San Antonio — July 23, 2014 — Southwest Research Institute announced today it will begin work on a $1.8 million contract awarded by the U.S. Department of Energy to develop, fabricate and test a linear motor reciprocating compressor (LMRC). The project’s objective is to meet DOE’s goals of increasing efficiency and reducing cost for hydrogen compression, paving the way toward economical hydrogen storage. The contract is one of 10 awarded by DOE for projects that will advance hydrogen production and delivery technologies for this important fuel source.
At present, hydrogen storage is an expensive operation. Capital costs are high, and the equipment used is often inefficient and unreliable, leading to costly routine maintenance, repairs and downtime.
The LMRC is based on an SwRI-patented concept of driving a permanent magnet piston inside a hermetically sealed compressor cylinder through electromagnetic winding, thus minimizing mechanical part count, reducing leakage and ensuring better reliability.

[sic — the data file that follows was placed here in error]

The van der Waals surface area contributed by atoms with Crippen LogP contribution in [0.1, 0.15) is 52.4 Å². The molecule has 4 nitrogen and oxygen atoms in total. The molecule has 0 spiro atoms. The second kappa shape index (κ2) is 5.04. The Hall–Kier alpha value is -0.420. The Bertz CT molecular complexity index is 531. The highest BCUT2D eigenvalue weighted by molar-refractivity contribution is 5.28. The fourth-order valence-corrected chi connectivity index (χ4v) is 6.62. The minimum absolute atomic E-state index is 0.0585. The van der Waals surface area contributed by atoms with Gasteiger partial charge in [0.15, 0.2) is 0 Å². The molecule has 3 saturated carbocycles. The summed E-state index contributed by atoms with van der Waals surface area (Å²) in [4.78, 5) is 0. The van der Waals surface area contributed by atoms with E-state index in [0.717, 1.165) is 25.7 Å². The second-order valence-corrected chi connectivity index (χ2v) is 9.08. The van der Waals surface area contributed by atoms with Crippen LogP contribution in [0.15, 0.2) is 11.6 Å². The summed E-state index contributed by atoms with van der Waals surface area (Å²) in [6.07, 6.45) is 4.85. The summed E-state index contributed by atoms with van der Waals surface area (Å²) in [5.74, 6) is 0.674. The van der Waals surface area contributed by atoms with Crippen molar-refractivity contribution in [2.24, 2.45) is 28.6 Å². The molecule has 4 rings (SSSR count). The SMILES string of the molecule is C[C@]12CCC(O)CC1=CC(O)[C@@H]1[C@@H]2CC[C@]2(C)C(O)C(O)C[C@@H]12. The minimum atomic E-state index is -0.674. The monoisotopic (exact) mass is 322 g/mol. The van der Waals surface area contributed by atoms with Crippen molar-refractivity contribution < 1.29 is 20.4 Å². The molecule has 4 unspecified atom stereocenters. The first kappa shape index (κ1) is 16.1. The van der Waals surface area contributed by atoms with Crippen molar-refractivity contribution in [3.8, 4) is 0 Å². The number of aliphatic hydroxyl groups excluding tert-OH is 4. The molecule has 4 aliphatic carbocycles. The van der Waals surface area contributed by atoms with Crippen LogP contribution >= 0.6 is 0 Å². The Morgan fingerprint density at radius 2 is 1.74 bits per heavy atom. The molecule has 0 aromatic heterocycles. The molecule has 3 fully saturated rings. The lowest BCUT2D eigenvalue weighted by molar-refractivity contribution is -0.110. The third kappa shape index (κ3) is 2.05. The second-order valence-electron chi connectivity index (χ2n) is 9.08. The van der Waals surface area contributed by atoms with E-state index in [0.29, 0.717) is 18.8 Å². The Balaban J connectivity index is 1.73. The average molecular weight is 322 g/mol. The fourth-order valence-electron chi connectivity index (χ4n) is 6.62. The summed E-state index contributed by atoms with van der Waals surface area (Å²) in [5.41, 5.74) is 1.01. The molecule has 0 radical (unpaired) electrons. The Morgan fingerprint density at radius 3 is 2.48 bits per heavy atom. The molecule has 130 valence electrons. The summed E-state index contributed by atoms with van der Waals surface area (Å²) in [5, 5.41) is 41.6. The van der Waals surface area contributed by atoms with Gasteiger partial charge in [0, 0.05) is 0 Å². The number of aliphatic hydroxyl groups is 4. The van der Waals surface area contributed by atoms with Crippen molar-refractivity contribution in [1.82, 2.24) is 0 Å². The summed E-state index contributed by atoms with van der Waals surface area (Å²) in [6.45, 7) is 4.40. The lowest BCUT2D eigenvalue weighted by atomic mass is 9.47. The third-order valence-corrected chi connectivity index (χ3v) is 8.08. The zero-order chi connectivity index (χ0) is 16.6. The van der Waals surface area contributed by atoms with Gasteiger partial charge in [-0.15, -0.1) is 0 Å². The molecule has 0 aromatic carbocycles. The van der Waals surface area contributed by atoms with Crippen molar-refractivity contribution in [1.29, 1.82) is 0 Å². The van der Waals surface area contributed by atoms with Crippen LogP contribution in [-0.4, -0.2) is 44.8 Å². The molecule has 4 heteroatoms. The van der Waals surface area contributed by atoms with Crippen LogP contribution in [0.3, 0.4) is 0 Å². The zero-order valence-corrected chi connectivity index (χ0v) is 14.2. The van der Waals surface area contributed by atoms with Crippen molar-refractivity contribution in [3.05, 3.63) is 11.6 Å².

SwRI’s researchers expect the LMRC system will be able to achieve the required compression ratio with efficiency greater than 95 percent, greatly exceeding current equipment capabilities with efficiencies that are typically only about 73 percent.
“The SwRI design is more efficient than traditional compressors, and thus will require less energy,” said Eugene Broerman, a senior research engineer in SwRI’s Mechanical Engineering Division and manager of the DOE project. “The simplified design should also be more reliable, requiring less maintenance, and it can easily be modularized for installation in the field.”
The project is expected to begin in August.
For more information about compression technology at SwRI, visit www.machinery.swri.org.
For more information, contact SwRI Solutions.